At least one time every week, I receive an email from a bride and groom hoping to find a specific type of stationery for far less than I could ever offer. I reply with the facts and figures, and sometimes my response is met with a question: why is wedding stationery so expensive?
When you look at a save the date, wedding invitation, or wedding sign, you likely look at the piece and focus on the color palette, style, font, or paper. It’s just ink printed on paper, right? No. Just like so many other things, there is so much more about wedding stationery to understand than the paper piece meeting you on the surface. I thought it would be helpful to explore each of the five “T’s” below.
The saying “the joy is in the journey” definitely applies to wedding stationery because my ability to create these pieces, and create them well, did not happen overnight. While I may wish it did, there’s also something so rewarding about knowing how much time and hard work I have put into becoming a graphic designer.
I went to college for graphic design, and I have further honed by skills and graphic design eye by working in the field. I started creating wedding stationery over seven years ago because I wanted to take on a project outside of the more rigid work I did during the day, and I found I loved the creativity this role required (and still requires!) of me. My training came into play immediately, but learning as a graphic designer never truly ends.
In my opinion, the best wedding stationery is created by a trained designer. And, there has to be a price attached to our years of knowledge.
When you look at a wedding stationery piece, you likely see paper. And, 9/10 times, you’re correct! But, there is technology that was used to create that piece. There is a time for appreciating the technology you have (I’m not one to update my phone at the exact moment when a new one is released!), but there is also a time to ensure your technology is completely up to date.
I’m talking about Adobe.
When I’m designing a save the date (even one that appears simple to the eye), I’m flipping between several Adobe Creative Suite programs. I know Photoshop like the back of my hand, and I constantly have Illustrator and InDesign open and working too. These programs are lifesavers and a requirement for what I do, but they’re also expensive to upkeep with a monthly or yearly subscription.
A wedding stationery piece not only requires training and technology, but it also requires trying new techniques. That’s what helps your suite to stand out amongst all of the others! But, each new technique I offer to a client means I have already spent hours researching the possibilities and methods to produce a certain look.
I can’t simply offer to include a photo of your venue. Instead, I turn to custom venue sketches to ensure I’m presenting original work and something that feels and looks like a piece of art. Sometimes that sketch involves researching photos online, but it can also mean taking a trip to that specific location to make sure every inch of it is portrayed correctly in your piece. I also can’t offer to print an invitation on acrylic or wood. Instead, I have to make sure these different (and FUN!) mediums are tested well before you even ask for them.
In short, I’m always researching in order to stay ahead of trends while honoring what’s currently popular. I’m always trying to push the boundaries of stationery to offer something different to my couples. But these techniques take time and sometimes require upcharges to accommodate.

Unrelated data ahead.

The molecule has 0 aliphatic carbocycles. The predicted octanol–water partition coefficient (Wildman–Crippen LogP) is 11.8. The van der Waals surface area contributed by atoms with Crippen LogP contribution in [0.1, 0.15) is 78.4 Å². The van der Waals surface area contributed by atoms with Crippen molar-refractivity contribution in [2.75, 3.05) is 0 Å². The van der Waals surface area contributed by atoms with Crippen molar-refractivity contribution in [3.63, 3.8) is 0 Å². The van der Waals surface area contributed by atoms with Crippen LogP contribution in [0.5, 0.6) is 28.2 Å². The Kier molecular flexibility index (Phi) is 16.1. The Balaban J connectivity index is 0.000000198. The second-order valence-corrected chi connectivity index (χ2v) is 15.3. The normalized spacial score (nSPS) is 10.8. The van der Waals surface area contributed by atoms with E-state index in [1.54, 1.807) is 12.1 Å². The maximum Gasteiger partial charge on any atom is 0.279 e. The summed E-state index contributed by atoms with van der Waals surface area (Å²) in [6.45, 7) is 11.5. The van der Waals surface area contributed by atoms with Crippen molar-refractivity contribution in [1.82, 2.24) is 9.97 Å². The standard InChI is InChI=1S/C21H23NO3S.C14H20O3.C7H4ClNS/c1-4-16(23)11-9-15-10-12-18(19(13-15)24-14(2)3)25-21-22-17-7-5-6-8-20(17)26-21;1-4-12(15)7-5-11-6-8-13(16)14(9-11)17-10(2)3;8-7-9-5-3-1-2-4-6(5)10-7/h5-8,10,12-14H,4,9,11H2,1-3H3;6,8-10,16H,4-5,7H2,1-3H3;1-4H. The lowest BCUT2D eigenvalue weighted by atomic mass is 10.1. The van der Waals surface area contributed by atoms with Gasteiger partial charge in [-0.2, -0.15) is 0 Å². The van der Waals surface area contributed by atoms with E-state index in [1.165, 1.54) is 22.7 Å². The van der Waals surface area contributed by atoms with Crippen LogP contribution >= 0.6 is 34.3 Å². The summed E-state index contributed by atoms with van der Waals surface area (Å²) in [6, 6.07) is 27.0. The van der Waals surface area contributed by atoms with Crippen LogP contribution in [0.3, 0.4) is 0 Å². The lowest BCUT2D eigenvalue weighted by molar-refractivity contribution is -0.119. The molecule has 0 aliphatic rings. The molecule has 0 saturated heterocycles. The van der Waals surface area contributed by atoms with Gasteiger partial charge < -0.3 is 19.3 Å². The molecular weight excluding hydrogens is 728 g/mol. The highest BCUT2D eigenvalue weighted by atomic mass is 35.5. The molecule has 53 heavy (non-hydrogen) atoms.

Wedding stationery is a product (absolutely!), but the design component is a service. And, that service, that expertise, involves time. Time must be compensated.
Whenever you contact a professional, part of their requirement to work with them is you must remit the cost of the actual goods. In this case, I have to charge you for the stationery piece. But, I also have to charge for the time it not only takes to design the piece, but also the time it takes to research for your design, create a proposal, chat through details on the phone or in person, make edits, print your suite, and package your suite. That’s the service part of stationery design. It’s not one I would trade for the world because I love knowing a single piece represents hours (upon hours!) of hard work and dedication to a couple, but it’s one I can’t ignore when creating a package or monetary proposal.
As we all know, time, simply put, is money.
Whether I’m designing a save the date, wedding invitation, or day of wedding stationery, I’m always your primary contact. I’m the one designing the piece after all! But, I have a team, if you will, supporting me on my design mission for you.
…Sometimes my team is a technology team as we ensure each and every program I use is working smoothly and efficiently.
…Sometimes my team is a printing team. Fun fact: I hand select the printer who will ultimately print your suite, and they are incredible.
…Sometimes my team is a shipping team. Yes, I too feel as though I’m on a first name basis with USPS, FedEx, and UPS!
There is a whole crew I rely upon behind the scenes, especially my printer, but they can’t work for free (nor would I ever expect it!). Ensuring my team (and yours!) is paid properly all must be factored into the cost of your stationery.
I don’t like to think of wedding stationery as an expense that simply has to be a part of your wedding. Instead, I like to think of wedding stationery as an investment in your wedding. You’re not only investing in paper (or wood or acrylic), you’re investing in training, technology, techniques, time, and a team – five factors that will make a world of difference when you see your wedding stationery in person. And, I cannot wait to work with you.